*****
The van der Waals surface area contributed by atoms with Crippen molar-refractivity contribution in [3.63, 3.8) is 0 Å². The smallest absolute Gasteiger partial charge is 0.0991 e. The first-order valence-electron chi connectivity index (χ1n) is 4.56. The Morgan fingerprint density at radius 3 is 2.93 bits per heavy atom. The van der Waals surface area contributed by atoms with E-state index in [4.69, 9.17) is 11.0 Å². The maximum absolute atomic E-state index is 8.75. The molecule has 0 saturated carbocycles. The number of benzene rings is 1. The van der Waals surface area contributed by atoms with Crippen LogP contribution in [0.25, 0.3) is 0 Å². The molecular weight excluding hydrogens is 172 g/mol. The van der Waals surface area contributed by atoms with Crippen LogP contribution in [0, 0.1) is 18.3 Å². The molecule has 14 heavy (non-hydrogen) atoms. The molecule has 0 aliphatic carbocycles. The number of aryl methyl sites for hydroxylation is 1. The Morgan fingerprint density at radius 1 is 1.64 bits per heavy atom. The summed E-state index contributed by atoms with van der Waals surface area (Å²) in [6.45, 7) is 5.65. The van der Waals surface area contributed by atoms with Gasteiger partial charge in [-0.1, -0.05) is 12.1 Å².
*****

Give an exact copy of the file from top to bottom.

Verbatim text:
The van der Waals surface area contributed by atoms with Crippen molar-refractivity contribution in [3.63, 3.8) is 0 Å². The smallest absolute Gasteiger partial charge is 0.0991 e. The first-order valence-electron chi connectivity index (χ1n) is 4.56. The Morgan fingerprint density at radius 3 is 2.93 bits per heavy atom. The van der Waals surface area contributed by atoms with E-state index in [4.69, 9.17) is 11.0 Å². The maximum absolute atomic E-state index is 8.75. The molecule has 0 saturated carbocycles. The number of benzene rings is 1. The van der Waals surface area contributed by atoms with Crippen LogP contribution in [0.25, 0.3) is 0 Å². The molecular weight excluding hydrogens is 172 g/mol. The van der Waals surface area contributed by atoms with Crippen LogP contribution in [0, 0.1) is 18.3 Å². The molecule has 14 heavy (non-hydrogen) atoms. The molecule has 0 aliphatic carbocycles. The number of aryl methyl sites for hydroxylation is 1. The Morgan fingerprint density at radius 1 is 1.64 bits per heavy atom. The summed E-state index contributed by atoms with van der Waals surface area (Å²) in [6.45, 7) is 5.65. The van der Waals surface area contributed by atoms with Gasteiger partial charge in [-0.1, -0.05) is 12.1 Å².